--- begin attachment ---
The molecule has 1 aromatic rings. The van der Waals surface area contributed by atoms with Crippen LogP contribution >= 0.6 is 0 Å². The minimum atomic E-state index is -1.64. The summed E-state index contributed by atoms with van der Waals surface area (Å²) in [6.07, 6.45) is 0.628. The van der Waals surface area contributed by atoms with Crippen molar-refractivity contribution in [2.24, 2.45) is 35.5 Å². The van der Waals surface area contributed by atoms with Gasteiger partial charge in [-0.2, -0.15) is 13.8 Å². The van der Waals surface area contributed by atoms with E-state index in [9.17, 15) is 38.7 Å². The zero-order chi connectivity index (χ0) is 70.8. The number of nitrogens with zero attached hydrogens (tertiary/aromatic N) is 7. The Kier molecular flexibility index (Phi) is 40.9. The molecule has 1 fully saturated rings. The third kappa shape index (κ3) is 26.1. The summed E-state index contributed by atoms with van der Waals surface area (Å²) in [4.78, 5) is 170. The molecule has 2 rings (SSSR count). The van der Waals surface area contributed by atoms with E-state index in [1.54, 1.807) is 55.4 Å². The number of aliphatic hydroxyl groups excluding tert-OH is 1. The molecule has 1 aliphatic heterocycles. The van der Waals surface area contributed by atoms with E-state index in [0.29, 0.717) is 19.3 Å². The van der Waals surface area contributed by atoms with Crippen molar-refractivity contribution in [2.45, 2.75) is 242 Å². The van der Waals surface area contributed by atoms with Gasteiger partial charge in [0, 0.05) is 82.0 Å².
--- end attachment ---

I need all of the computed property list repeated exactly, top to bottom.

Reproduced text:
The molecule has 1 aromatic rings. The van der Waals surface area contributed by atoms with Crippen LogP contribution >= 0.6 is 0 Å². The minimum atomic E-state index is -1.64. The summed E-state index contributed by atoms with van der Waals surface area (Å²) in [6.07, 6.45) is 0.628. The van der Waals surface area contributed by atoms with Crippen molar-refractivity contribution in [2.24, 2.45) is 35.5 Å². The van der Waals surface area contributed by atoms with Gasteiger partial charge in [-0.2, -0.15) is 13.8 Å². The van der Waals surface area contributed by atoms with E-state index in [9.17, 15) is 38.7 Å². The zero-order chi connectivity index (χ0) is 70.8. The number of nitrogens with zero attached hydrogens (tertiary/aromatic N) is 7. The Kier molecular flexibility index (Phi) is 40.9. The molecule has 1 fully saturated rings. The third kappa shape index (κ3) is 26.1. The summed E-state index contributed by atoms with van der Waals surface area (Å²) in [4.78, 5) is 170. The molecule has 2 rings (SSSR count). The van der Waals surface area contributed by atoms with E-state index in [1.54, 1.807) is 55.4 Å². The number of aliphatic hydroxyl groups excluding tert-OH is 1. The molecule has 1 aliphatic heterocycles. The van der Waals surface area contributed by atoms with E-state index in [0.29, 0.717) is 19.3 Å². The van der Waals surface area contributed by atoms with Crippen molar-refractivity contribution in [2.45, 2.75) is 242 Å². The van der Waals surface area contributed by atoms with Gasteiger partial charge in [0, 0.05) is 82.0 Å².